Sacramento, Calif., May 21, 2008 – The 2008 Pierce’s Disease (PD) Research Symposium, which brings together researchers from around the world, will again convene in San Diego this year on December 15, 16 and 17.
“This meeting provides an excellent opportunity for those doing research on Pierce’s disease to meet with their peers and discuss the research that is taking place on many different fronts,” said PD/GWSS Board Chairman Herb Schmidt.
To learn about advancements being made in disease and vector management, monitoring and biology, symposium attendees will listen to speakers, take part in breakout group sessions and discuss their work during poster sessions.
The annual symposium typically draws over 150 people and will be held at the Westin Gaslamp Quarter Hotel in San Diego. It is organized by the California Department of Food and Agriculture’s Pierce’s Disease Control Program and partially supported by the PD/GWSS Board. It is held annually to facilitate the flow of information, accelerate progress and increase scientific collaboration.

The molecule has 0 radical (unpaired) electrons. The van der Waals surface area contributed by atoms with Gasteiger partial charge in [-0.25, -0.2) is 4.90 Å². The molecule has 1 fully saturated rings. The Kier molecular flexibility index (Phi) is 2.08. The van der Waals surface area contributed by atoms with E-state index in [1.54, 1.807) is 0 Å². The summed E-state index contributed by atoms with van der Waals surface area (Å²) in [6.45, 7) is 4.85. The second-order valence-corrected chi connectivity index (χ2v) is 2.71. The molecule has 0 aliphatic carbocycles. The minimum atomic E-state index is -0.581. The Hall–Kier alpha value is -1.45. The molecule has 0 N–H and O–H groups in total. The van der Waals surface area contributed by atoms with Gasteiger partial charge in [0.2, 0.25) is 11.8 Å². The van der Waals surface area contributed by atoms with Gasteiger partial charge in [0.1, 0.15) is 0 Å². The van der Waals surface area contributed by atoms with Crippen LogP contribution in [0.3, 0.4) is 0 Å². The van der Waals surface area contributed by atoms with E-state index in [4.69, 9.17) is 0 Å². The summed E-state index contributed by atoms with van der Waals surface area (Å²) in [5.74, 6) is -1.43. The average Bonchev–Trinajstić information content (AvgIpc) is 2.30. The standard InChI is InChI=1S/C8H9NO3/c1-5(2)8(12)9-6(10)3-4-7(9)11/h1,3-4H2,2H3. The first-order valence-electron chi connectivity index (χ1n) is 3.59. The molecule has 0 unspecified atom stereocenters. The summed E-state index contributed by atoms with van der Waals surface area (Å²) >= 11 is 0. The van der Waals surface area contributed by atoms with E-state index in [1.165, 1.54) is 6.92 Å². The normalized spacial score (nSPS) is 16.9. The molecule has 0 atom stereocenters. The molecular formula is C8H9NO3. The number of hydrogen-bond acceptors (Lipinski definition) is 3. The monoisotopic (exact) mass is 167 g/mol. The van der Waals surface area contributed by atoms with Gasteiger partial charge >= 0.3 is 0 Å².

“Each year we see more and more progress being made against PD and the glassy-winged sharpshooter, and the symposium has played an important role in communicating that,” said Bob Wynn, head of CDFA’s Pierce’s Disease Control Program. “I encourage winegrape growers to attend not only so that they can see and hear about promising developments but also to have their voices heard and talk directly to those researchers whose work could have a tremendous impact on them.”
Copies of research progress reports from previous years can be downloaded from the CDFA Web site at http://www.cdfa.ca.gov/pdcp/.
The PD/GWSS Board was established in July 2001 to support scientific research to find a cure for Pierce’s disease. An annual assessment paid by winegrape growers supports its research efforts. The PD/GWSS Board also advises the California Department of Food and Agriculture on a variety of other issues pertaining to Pierce’s disease and the glassy-winged sharpshooter.
The work of the Board is underlined by the fact that Pierce’s disease has no known cure and, if left unchecked, could be devastating to the grape industry and several other California crops. A study released in December 2006 by the Wine Institute and the California Association of Winegrape Growers showed that California’s winegrape industry adds an estimated $51.8 billion to the state’s economy and $125 billion to the national economy.